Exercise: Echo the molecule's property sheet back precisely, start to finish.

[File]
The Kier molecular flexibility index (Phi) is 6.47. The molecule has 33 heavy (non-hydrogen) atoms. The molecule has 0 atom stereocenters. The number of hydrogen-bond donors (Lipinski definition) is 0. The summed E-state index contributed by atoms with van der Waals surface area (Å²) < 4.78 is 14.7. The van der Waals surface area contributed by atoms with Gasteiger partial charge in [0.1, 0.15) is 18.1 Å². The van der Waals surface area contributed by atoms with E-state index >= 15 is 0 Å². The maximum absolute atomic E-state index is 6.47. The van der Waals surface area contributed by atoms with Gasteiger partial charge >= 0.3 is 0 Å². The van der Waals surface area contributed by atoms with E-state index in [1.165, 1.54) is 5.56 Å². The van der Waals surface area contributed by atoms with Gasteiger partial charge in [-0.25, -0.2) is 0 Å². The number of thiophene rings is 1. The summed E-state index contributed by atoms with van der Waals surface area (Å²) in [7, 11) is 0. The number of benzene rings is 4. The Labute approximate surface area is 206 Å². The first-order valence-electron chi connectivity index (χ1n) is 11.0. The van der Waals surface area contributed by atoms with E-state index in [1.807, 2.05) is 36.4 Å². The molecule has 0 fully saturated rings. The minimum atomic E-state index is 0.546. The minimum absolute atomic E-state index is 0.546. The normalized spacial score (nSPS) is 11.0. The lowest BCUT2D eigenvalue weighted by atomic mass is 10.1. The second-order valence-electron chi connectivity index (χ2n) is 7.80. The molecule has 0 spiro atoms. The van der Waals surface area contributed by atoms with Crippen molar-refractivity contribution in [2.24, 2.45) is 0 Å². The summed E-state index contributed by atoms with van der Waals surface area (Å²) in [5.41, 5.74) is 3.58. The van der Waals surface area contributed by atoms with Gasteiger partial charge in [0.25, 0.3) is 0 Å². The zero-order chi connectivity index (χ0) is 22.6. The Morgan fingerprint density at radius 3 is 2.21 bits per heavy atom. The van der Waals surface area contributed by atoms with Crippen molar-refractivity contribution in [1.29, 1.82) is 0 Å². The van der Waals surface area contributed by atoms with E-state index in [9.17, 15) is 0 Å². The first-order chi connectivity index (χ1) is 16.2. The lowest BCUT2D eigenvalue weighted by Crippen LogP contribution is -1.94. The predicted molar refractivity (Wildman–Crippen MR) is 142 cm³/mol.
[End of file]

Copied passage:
The Kier molecular flexibility index (Phi) is 6.47. The molecule has 33 heavy (non-hydrogen) atoms. The molecule has 0 atom stereocenters. The number of hydrogen-bond donors (Lipinski definition) is 0. The summed E-state index contributed by atoms with van der Waals surface area (Å²) < 4.78 is 14.7. The van der Waals surface area contributed by atoms with Gasteiger partial charge in [0.1, 0.15) is 18.1 Å². The van der Waals surface area contributed by atoms with E-state index >= 15 is 0 Å². The maximum absolute atomic E-state index is 6.47. The van der Waals surface area contributed by atoms with Gasteiger partial charge >= 0.3 is 0 Å². The van der Waals surface area contributed by atoms with E-state index in [1.165, 1.54) is 5.56 Å². The van der Waals surface area contributed by atoms with Gasteiger partial charge in [-0.25, -0.2) is 0 Å². The number of thiophene rings is 1. The summed E-state index contributed by atoms with van der Waals surface area (Å²) in [7, 11) is 0. The number of benzene rings is 4. The Labute approximate surface area is 206 Å². The first-order valence-electron chi connectivity index (χ1n) is 11.0. The van der Waals surface area contributed by atoms with E-state index in [1.807, 2.05) is 36.4 Å². The molecule has 0 fully saturated rings. The minimum atomic E-state index is 0.546. The minimum absolute atomic E-state index is 0.546. The normalized spacial score (nSPS) is 11.0. The lowest BCUT2D eigenvalue weighted by atomic mass is 10.1. The second-order valence-electron chi connectivity index (χ2n) is 7.80. The molecule has 0 spiro atoms. The van der Waals surface area contributed by atoms with Crippen molar-refractivity contribution in [2.24, 2.45) is 0 Å². The summed E-state index contributed by atoms with van der Waals surface area (Å²) in [5.41, 5.74) is 3.58. The van der Waals surface area contributed by atoms with Gasteiger partial charge in [0.25, 0.3) is 0 Å². The zero-order chi connectivity index (χ0) is 22.6. The Morgan fingerprint density at radius 3 is 2.21 bits per heavy atom. The van der Waals surface area contributed by atoms with Crippen molar-refractivity contribution in [1.29, 1.82) is 0 Å². The van der Waals surface area contributed by atoms with E-state index in [9.17, 15) is 0 Å². The first-order chi connectivity index (χ1) is 16.2. The lowest BCUT2D eigenvalue weighted by Crippen LogP contribution is -1.94. The predicted molar refractivity (Wildman–Crippen MR) is 142 cm³/mol.